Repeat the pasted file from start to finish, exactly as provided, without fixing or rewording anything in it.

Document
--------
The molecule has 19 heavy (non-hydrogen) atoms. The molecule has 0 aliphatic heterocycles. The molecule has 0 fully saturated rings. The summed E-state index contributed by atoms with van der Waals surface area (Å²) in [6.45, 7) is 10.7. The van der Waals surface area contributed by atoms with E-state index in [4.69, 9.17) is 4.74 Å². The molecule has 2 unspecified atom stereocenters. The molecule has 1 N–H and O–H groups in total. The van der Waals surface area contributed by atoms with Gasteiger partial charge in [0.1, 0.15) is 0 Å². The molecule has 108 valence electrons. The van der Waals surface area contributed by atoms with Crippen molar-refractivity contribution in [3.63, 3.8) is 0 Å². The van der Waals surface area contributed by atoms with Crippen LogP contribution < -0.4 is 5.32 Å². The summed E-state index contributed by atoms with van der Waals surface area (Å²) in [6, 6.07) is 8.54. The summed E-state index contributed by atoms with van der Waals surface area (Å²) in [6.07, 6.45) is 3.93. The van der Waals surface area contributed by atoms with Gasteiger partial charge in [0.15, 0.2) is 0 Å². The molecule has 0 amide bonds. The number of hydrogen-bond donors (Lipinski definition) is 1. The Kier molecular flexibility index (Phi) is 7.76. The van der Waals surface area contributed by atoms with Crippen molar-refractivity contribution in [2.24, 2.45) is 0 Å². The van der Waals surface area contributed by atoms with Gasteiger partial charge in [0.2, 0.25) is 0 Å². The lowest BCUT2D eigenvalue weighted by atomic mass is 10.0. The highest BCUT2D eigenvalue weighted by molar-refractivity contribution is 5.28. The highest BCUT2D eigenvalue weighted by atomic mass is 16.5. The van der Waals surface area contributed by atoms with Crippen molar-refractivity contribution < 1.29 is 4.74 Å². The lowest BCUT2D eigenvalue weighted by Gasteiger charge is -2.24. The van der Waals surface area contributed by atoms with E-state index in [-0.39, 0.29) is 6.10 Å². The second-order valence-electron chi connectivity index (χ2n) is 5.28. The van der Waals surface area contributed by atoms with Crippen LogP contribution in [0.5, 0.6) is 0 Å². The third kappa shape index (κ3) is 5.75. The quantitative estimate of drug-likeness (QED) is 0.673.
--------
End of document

The molecule has 19 heavy (non-hydrogen) atoms. The molecule has 0 aliphatic heterocycles. The molecule has 0 fully saturated rings. The summed E-state index contributed by atoms with van der Waals surface area (Å²) in [6.45, 7) is 10.7. The van der Waals surface area contributed by atoms with E-state index in [4.69, 9.17) is 4.74 Å². The molecule has 2 unspecified atom stereocenters. The molecule has 1 N–H and O–H groups in total. The van der Waals surface area contributed by atoms with Gasteiger partial charge in [0.1, 0.15) is 0 Å². The molecule has 108 valence electrons. The van der Waals surface area contributed by atoms with Crippen molar-refractivity contribution in [3.63, 3.8) is 0 Å². The van der Waals surface area contributed by atoms with Crippen LogP contribution < -0.4 is 5.32 Å². The summed E-state index contributed by atoms with van der Waals surface area (Å²) in [6, 6.07) is 8.54. The summed E-state index contributed by atoms with van der Waals surface area (Å²) in [6.07, 6.45) is 3.93. The van der Waals surface area contributed by atoms with Gasteiger partial charge in [0.15, 0.2) is 0 Å². The molecule has 0 amide bonds. The number of hydrogen-bond donors (Lipinski definition) is 1. The Kier molecular flexibility index (Phi) is 7.76. The van der Waals surface area contributed by atoms with Crippen molar-refractivity contribution in [2.24, 2.45) is 0 Å². The van der Waals surface area contributed by atoms with Gasteiger partial charge in [0.2, 0.25) is 0 Å². The lowest BCUT2D eigenvalue weighted by atomic mass is 10.0. The highest BCUT2D eigenvalue weighted by molar-refractivity contribution is 5.28. The highest BCUT2D eigenvalue weighted by atomic mass is 16.5. The van der Waals surface area contributed by atoms with Crippen molar-refractivity contribution < 1.29 is 4.74 Å². The lowest BCUT2D eigenvalue weighted by Gasteiger charge is -2.24. The van der Waals surface area contributed by atoms with E-state index in [-0.39, 0.29) is 6.10 Å². The second-order valence-electron chi connectivity index (χ2n) is 5.28. The van der Waals surface area contributed by atoms with Crippen LogP contribution in [0.5, 0.6) is 0 Å². The third kappa shape index (κ3) is 5.75. The quantitative estimate of drug-likeness (QED) is 0.673.